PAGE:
Q&A With Chef Marco Vico From Cafe Vico Ristorante
Eclair and Marco Vico
Chef Marco Vico's Cafe Vico Ristorante in Fort Lauderdale is everything you would expect in a family business. With him overseeing the kitchen and his wife, Eclair, welcoming you as you walk through the door, you can't help but feel like you've walked into a supersized version of their dining room.
New Times had a chance to sit with Chef Marco and lean how this Brazilian-born restaurateur with a strong Italian heritage makes sure his restaurant stays ahead of the curve.
Cafe Vico Ristorante is one of 40 restaurants participating in New Times' food and wine event, Pairings, on Thursday, September 16.
New Times: Please tell us how you got your start?
Marco Vico: I am third-generation Italian, Brazilian-born, who developed a passion for food early on. I moved to New Jersey in my 20s out of need and was taken in by an Italian family from Salerno who owned a restaurant in East Rutherford. Sorento, as it was called, was a family business, and I started working there as a dishwasher. They quickly moved me up through the kitchen, taught me some good "old time" Italian specialties, and I became the sous chef working alongside the son.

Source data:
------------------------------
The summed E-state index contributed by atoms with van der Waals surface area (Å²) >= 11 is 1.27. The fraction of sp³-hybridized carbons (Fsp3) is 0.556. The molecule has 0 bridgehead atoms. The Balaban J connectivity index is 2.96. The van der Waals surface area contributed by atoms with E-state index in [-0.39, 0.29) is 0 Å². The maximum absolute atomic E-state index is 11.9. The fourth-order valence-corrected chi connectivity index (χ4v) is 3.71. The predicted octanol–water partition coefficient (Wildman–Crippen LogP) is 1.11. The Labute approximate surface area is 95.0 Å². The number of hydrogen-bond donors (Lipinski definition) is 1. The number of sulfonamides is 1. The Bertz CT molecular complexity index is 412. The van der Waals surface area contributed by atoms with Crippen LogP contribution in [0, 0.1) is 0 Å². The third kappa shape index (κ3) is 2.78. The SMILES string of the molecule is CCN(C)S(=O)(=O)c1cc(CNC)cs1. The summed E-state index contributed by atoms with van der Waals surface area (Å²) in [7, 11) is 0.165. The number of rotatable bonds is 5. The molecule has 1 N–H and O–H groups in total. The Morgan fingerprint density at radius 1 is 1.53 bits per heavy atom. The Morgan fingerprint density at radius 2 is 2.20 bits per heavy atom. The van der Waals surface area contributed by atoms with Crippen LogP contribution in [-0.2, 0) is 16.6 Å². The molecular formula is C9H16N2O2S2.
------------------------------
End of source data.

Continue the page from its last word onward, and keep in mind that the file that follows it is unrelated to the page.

What brought you to South Florida?
I always say that being Brazilian, moving to New Jersey was a need and moving to Florida was an option. Like many, I was drawn by the weather, the water, and quality of life. So when my wife and I decided we were in a position to open our own place, we made our way down here.
Vico's Cafe is a family business as well. Do any of your family members work here?
My wife, Eclair, has always been by my side. She greets the guests, and together we try to make sure everyone feels like they are at home. I also have two daughters who worked here when they were growing up, but they have since married and moved on. Today, a few nephews work as waiters, so there is always that good family feeling.
What inspires you to get up and keep going?
Everyone says this, but I like what I do and have a true passion for my business. There is nothing more rewarding than creating a dish and taking it to the table to see guests enjoy it. I am like an artist who creates a piece of work only to see people's look of pleasure on their face. It's very satisfying.
Who have you always wanted to break bread with?
I would love to meet and eat with Emeril LaGasse. He's creative and has a Portuguese-Italian background, so I would love to cook for him and have him try my dishes.
Do you cook at home?
No, my wife usually cooks at home. She makes good, simple Brazilian dishes like feijoada. At home, the kitchen is all hers.
Tomorrow, Chef Marco will share with us some insights on Cafe Vico, how the restaurant stays current, and what's in store for years to come.
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